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Some Frequently Asked Water Heater Repair Questions

Updated on July 23, 2011

Do you have a question about your home’s water heater? The following answers to frequently asked questions can help you know when to call a water heater repair technician and when you can fix the problem yourself.

Question: My water heater is not heating the water up suddenly. I want to check some things out first, but how do I turn stuff off to make sure it’s safe to touch the water heater? – Nate, Gilbert, Arizona

Answer: Be careful before you proceed with any type of do it yourself water heater diagnosing or repair, since water heaters and gas lines can explode. There are accidental deaths every year due to people trying to fix things that should be left to a technician. If you do know what you’re doing, and you have a gas water heater, you should turn off the gas valve. If you have an electric heater, you’ll need to locate the fuse box and turn off the power supply to the water heater. Don’t attempt any sort of do it yourself repair on a water heater if you aren’t trained to do this. For any type of repair, you should call in a Phoenix water heater repair technician.

Question: My water heater runs out of water really quick when I’m in the shower. It’s like I just have a chance to get wet, and suddenly the water chills out. At first, the shower blasts me with a nice dose of hot water but it’s gone before I’ve soaped up. My roommate showers in the evening, so I know it isn’t his fault. What’s up? If the water heater was totally broken, we’d never have hot water, right? – Jason, Los Angeles, California

Answer: If you have an electric water heater, and the water is running out on you that quickly, it’s likely that your bottom heating element has gone out on the water heater. This is a common problem, but you’ll have to call California Water Heater repair technician to take care of it. The top heating element is heating up the water in the upper portion of the water tank, and keeping it hot. But it sounds like the lower portion of the water in your water heater’s tank isn’t staying hot (the water you get later on in your shower). Another possible explanation for your water running out so quickly is that you have a bad dip tube. Either one of these repairs is extensive enough that you’ll need to call in a plumber or water heater repair technician.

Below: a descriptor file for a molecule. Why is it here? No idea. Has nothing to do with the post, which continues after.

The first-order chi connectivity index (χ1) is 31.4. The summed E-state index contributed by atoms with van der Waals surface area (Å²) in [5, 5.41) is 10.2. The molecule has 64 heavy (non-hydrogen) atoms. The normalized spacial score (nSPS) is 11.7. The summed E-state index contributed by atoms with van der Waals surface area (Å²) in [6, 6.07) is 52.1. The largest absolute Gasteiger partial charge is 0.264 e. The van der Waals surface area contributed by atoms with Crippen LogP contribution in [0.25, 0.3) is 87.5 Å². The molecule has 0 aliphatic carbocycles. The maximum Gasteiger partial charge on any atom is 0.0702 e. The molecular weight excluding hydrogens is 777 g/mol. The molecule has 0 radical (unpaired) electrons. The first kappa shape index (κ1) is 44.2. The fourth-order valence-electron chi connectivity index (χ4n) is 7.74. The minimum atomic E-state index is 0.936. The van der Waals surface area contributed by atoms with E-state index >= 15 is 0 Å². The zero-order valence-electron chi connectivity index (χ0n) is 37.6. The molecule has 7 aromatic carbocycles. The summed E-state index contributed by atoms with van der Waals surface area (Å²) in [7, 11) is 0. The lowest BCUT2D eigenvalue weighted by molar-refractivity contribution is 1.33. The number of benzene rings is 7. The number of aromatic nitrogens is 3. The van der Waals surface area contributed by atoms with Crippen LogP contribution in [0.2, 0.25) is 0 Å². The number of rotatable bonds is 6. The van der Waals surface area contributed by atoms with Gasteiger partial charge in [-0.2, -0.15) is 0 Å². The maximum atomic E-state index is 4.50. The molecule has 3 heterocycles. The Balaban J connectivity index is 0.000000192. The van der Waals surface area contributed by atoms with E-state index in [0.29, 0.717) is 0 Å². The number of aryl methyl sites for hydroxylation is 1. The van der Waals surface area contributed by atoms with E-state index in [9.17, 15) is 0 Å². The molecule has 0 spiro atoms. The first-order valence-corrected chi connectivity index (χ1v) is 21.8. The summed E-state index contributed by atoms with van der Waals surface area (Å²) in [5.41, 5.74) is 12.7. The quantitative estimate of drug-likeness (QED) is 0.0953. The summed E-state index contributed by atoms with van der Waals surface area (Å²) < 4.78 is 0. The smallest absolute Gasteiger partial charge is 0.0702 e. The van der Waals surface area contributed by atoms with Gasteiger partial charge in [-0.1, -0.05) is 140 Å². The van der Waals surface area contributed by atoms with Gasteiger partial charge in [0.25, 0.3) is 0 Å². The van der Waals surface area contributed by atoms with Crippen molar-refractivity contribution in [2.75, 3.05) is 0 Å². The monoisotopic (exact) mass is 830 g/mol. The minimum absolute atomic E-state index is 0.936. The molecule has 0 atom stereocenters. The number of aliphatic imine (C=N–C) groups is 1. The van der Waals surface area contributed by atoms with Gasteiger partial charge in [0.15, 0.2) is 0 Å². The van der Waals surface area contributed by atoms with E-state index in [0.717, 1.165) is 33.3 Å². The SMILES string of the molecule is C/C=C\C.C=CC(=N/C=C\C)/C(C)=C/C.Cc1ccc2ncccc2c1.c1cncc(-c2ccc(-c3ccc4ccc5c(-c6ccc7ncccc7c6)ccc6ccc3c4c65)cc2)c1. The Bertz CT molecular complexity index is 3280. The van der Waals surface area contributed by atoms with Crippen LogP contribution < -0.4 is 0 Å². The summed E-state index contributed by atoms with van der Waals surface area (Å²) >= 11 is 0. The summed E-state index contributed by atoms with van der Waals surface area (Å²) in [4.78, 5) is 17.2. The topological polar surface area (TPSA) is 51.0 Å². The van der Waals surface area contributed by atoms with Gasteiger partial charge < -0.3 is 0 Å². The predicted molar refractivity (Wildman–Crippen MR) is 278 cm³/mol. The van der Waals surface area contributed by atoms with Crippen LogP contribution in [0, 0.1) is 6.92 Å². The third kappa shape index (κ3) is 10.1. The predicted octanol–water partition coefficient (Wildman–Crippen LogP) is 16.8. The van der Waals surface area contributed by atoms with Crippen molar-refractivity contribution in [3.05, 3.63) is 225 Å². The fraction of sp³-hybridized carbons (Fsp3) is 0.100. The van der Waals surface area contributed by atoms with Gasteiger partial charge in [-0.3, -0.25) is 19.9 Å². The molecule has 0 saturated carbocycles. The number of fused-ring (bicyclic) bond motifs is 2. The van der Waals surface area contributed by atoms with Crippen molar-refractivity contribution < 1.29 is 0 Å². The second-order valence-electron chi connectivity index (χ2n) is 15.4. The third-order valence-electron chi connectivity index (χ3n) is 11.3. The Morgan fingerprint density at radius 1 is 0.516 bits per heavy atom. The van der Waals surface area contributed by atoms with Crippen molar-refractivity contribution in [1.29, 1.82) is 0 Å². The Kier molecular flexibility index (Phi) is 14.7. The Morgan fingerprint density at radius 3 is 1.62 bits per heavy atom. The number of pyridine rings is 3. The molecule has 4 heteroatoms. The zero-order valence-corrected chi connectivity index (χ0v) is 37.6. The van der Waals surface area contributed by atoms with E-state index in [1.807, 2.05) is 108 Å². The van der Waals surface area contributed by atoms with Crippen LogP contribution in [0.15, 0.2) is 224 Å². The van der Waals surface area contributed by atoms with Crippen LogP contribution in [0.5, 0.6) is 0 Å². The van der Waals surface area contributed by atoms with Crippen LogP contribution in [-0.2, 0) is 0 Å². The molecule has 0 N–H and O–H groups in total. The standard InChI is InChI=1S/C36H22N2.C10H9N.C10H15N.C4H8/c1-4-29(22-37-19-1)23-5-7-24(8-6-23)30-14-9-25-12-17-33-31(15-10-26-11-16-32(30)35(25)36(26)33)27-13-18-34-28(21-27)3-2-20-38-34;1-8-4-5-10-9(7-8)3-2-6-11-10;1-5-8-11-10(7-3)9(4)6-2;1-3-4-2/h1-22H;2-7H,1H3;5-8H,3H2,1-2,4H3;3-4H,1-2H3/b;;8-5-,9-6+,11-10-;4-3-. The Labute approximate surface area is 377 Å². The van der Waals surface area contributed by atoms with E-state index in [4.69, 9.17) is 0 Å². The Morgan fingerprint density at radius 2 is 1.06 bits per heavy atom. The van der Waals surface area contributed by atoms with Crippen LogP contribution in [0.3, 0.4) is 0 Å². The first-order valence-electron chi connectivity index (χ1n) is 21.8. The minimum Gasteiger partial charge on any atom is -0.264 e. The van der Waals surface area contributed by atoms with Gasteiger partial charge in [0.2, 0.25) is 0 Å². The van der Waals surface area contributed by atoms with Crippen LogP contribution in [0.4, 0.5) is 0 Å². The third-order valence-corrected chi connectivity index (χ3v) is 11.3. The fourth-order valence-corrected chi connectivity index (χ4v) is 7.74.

Question: My new water heater makes funny hissing and popping noises all day. Is this normal? – Thelma, Austin, Texas

Answer: No, this isn’t usually one of the “normal” water heater sounds out there, and it is something you should investigate. Although some of us can get used to noisy water heaters, noisy water heaters can be a bad sign of something worse. Some types of normal water heater sounds include a whooshing sound as the gas (to a gas heater) flows into the pipes, and sometimes a popping sound as the metal material of the water heater tank expands when the water is hot, and contracts when the water is cold. If your water heater is new, then you should call the manufacturer. If you don’t report this soon, the warranty may lose its effect. Water heaters might make the following noises: whining, high-pitched screeching, or popping noises. If the manufacturer doesn’t cover this issue in the warranty, of if it’s past the warranty time period, you should consult with a company who repairs Texas water heaters.

Question: What is the water heater relief valve, and is it safe for me to replace it myself?

Answer: The relief valve is located on the exterior of the water heater, and some people somehow think this means they can tinker around with it and fix it themselves. The relief valve lets out excess pressure if the pressure inside the tank gets too high. So, when your water heater overheats or the water gets too hot, this valve is designed to prevent the entire water heater from exploding. If your relief valve is defective, it can cause explosion, damage to your property, and death. Despite the seemingly easy to access location of the relief valve, this is not something you should begin a career as a do it yourself repair technician on. A Texas water heater repair technician can take care of a defective relief valve in a short time, and you will be safe the whole time.

Question: I have an annoying water heater! Every few days the pilot light will go out and we’ll wake up to no hot water in the house. The only thing we need to do to get hot water again is relight the light, and then we’ll have hot water soon. However, this problem happens so often lately I’m wondering what else could be going on. Either we have a ghost blowing out our light every few days or there’s something else going on. – Jessie, Hayward, California

Answer: It sounds like you might just have a bad thermocouple. It’s a good sign that the water heater seems to work fine other than this wimpy pilot light. This isn’t the type of project anyone but a trained heating and air conditioning technician should work on. Working on a pilot light is dangerous and it can cause explosions, so call a California water heater repair technician and have them fix the problem as soon as possible.

Question: We have a big family, and everyone showers at the same time. Should I turn up my water heater so that we have more hot water in the morning for everyone? – Jane, Chicago, Illinois

Answer: As long as you keep your water heater temperature under 160 degrees, you can turn it up a notch or two. If you have small children, there is an increased risk of burning and scalding if your water heater is set to high temperatures, so make sure everyone knows the importance of being careful with your Chicago water heater.


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